Island in the Sky William A. Wellman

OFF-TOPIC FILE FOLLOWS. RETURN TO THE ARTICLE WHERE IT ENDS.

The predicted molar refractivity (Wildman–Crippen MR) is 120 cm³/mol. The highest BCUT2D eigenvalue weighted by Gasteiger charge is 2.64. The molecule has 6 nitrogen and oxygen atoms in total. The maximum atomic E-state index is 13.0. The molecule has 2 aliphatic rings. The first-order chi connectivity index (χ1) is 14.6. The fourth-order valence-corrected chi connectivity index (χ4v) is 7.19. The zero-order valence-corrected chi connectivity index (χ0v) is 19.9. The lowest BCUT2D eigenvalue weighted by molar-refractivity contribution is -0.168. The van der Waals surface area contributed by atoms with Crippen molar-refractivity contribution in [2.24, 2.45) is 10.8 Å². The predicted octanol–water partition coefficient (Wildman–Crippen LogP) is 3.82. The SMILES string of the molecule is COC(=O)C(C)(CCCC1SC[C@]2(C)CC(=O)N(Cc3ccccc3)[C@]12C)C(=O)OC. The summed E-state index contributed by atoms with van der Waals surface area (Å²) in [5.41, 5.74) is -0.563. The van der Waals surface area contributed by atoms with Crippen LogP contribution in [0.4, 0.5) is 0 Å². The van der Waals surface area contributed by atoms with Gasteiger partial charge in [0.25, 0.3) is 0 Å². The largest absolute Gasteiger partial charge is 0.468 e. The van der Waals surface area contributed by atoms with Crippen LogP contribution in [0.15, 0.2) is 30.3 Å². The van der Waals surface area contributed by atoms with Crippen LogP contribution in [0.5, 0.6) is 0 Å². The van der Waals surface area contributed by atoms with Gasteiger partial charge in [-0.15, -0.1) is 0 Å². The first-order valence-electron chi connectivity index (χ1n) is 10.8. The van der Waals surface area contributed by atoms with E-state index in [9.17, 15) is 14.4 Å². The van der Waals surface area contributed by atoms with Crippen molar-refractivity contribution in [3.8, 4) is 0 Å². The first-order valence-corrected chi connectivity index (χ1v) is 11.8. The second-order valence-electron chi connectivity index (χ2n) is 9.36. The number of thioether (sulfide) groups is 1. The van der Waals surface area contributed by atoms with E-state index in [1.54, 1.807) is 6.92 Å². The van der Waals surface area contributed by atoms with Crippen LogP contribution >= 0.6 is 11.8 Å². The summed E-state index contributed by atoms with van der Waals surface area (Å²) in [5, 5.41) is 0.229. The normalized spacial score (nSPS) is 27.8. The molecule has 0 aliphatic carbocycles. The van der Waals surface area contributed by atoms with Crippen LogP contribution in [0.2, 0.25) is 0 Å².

There's nothing more deadly dull than the sentimentality of macho men: the more they thrash about trying to look manly, the more like children they become. So it is with Island in the Sky, which pits John Wayne and a crew of airmen against the cold Canadian wilderness where they crash-land, except nobody looks truly inconvenienced by the 70-below temperatures, though they sure expend a lot of energy pretending, and induce a raft of the other boys into trying to find their position. Camp fanciers might have some fun with a few lines ("Hello, my little kumquat! What's on your mind?"), but mostly it's a crashing bore made by people with more interest in getting the boys together than in composing a shot or writing some sensible dialogue. This is its first airing after decades in the vault, though only diehard, uncritical fans of Wayne and novelist/screenwriter Ernest K. Gann will get anything out of its tired histrionics. Extras include an introduction by Leonard Maltin (which sets you up for an actual movie and praises the film's lack of "irony and cynicism"), a commentary with Maltin, William Wellman, Jr., cast member Darryl Hickman and aviation/Gann expert Vincent Longo that's chock-full of vivid recollections, a four-part documentary that features the production (adequate), Ernest K. Gann (reverent), aerial photography (decent) and an interview with Harry Carey, Jr. (rambling), a short and stuffy featurette on the Air Transport Command, newsreel footage of the premiere, a John Wayne intro to Gunsmoke (in support of cast member James Arness), a photo gallery, and a trailer reel of more titles from Wayne's Batjac Productions. (Paramount)